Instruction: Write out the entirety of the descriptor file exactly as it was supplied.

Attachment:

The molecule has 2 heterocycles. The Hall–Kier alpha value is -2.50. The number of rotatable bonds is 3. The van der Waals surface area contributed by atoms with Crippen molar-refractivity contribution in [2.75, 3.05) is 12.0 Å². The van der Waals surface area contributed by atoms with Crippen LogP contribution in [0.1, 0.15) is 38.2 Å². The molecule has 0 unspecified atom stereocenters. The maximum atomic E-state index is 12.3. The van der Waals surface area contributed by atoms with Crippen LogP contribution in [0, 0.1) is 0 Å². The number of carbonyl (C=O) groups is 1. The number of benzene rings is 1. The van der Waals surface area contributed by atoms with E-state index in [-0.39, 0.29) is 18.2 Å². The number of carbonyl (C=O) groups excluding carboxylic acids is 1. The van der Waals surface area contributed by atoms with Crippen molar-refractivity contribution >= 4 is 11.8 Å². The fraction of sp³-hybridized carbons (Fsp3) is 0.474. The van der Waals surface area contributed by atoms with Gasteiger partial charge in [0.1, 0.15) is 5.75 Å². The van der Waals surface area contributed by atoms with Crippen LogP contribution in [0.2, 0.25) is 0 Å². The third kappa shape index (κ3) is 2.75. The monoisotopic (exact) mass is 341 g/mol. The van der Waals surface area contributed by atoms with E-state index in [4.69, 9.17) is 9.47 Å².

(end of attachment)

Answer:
The molecule has 2 heterocycles. The Hall–Kier alpha value is -2.50. The number of rotatable bonds is 3. The van der Waals surface area contributed by atoms with Crippen molar-refractivity contribution in [2.75, 3.05) is 12.0 Å². The van der Waals surface area contributed by atoms with Crippen LogP contribution in [0.1, 0.15) is 38.2 Å². The molecule has 0 unspecified atom stereocenters. The maximum atomic E-state index is 12.3. The van der Waals surface area contributed by atoms with Crippen LogP contribution in [0, 0.1) is 0 Å². The number of carbonyl (C=O) groups is 1. The number of benzene rings is 1. The van der Waals surface area contributed by atoms with E-state index in [-0.39, 0.29) is 18.2 Å². The number of carbonyl (C=O) groups excluding carboxylic acids is 1. The van der Waals surface area contributed by atoms with Crippen molar-refractivity contribution >= 4 is 11.8 Å². The fraction of sp³-hybridized carbons (Fsp3) is 0.474. The van der Waals surface area contributed by atoms with Gasteiger partial charge in [0.1, 0.15) is 5.75 Å². The van der Waals surface area contributed by atoms with Crippen LogP contribution in [0.2, 0.25) is 0 Å². The third kappa shape index (κ3) is 2.75. The monoisotopic (exact) mass is 341 g/mol. The van der Waals surface area contributed by atoms with E-state index in [4.69, 9.17) is 9.47 Å².